Orthodoxy and Psychoanalysis
Are psychological wellbeing and salvation antithetical concepts? If one stops at the investigations of some Orthodox authors, one might easily gather the impression that the Orthodox faith is not compatible with practices like psychotherapy and psychoanalysis. The aims of psychotherapy seem at times to conflict with the aims of Orthodox asceticism. Notably, however, psychoanalysis and psychotherapy do not take the same aim, and it may surprise some to hear that one of the most Freudian analysts of the 20th century proposed a vision of psychoanalysis quite compatible with the Orthodox Faith: Jacques Lacan.
Lacan, a French psychoanalyst active in the 1930s through 1970s, reformulated psychoanalysis, stepping away from Freud’s biological determinism and toward the philosophical shifts occurring in postwar Europe, such as existentialism, structuralism, and later, poststructuralism. While many practicing analysts in the US may find Lacan difficult to understand, his works have had notable influence in other disciplines and other parts of the world, such as the noticeable influence he has had on Orthodox authors such as Christos Yannaras. In considering the relationship between Freudian-Lacanian psychoanalysis and Orthodox theology, a helpful starting point may be the end—that is, the aims of the Orthodox faith and of psychoanalysis.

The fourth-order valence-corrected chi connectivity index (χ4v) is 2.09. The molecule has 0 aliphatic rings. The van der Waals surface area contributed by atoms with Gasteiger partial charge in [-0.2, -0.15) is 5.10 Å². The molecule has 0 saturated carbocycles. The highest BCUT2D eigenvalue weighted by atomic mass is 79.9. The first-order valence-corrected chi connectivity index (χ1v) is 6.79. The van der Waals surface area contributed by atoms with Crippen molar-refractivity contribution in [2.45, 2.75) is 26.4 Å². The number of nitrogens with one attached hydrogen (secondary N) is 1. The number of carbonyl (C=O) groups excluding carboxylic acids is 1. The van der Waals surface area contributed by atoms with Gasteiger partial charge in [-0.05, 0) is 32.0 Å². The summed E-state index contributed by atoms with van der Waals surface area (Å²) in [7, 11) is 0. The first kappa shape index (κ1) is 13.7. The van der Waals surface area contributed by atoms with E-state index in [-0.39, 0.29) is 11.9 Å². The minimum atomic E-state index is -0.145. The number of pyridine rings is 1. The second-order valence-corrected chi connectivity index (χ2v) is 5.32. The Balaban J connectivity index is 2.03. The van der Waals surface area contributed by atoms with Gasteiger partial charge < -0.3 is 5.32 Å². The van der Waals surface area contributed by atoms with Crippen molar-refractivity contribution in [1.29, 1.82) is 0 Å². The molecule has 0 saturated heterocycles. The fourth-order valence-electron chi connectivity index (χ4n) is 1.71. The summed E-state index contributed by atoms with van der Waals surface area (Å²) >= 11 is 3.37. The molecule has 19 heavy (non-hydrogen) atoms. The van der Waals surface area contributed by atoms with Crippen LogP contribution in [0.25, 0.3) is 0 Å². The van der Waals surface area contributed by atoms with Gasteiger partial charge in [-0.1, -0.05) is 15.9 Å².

In the Orthodox Church, the aim of the person is theosis, becoming by Grace what God is by nature. The salvific process of union with God in his energies is not measured by earthly wellbeing or by the social goods society prioritizes. Indeed, the heights of theosis reached by the saints are often in direct contradiction to the goods of the world. The Fools for Christ, the Martyrs, the Unmercenaries, the Passion-Bearers—these all run counter to the goods of the world as defined by society. This is because Orthodox salvation is kenotic, it requires a self-emptying or pouring-out of oneself. Salvation does not require us to pour ourselves out as some sort of tax; pouring ourselves out is part of salvation. This is why the Orthodox way is ascetic at its core. It mortifies that which the social good glorifies. With these ideas in mind, how could a secular process like psychoanalysis work in accordance with this principle?
First, one must differentiate the aims of psychotherapy and psychoanalysis. The primary aim of psychotherapy is the reduction of psychiatric symptoms be they cognitive, emotional, or physical. Treatment may be deemed successful when psychiatric symptoms are reduced or eliminated. In Freudian terms, we could say that psychotherapy is generally aligned with the pleasure principle—it seeks to reduce tension and maintain homeostasis, increasing pleasure and decreasing unpleasure. From this perspective, we might say that psychotherapy runs perpendicular to the ascetic course. It does not conflict by definition, but it is not traveling in the same direction, either. We contrast psychotherapy with psychoanalysis. Lacan asserted that the ego is “the human symptom par excellence, the mental illness of man”, and producing its happiness is not the goal of analysis. Lacanian psychoanalyst Raul Moncayo argued that the process in psychoanalysis is one of “benevolent depersonalization”—a pouring out of the ego—an idea similar to kenosis. Moncayo connected this to the practice of Zen Buddhism, another Eastern spiritual tradition in which a person lets go of their narcissistic investment in the ego.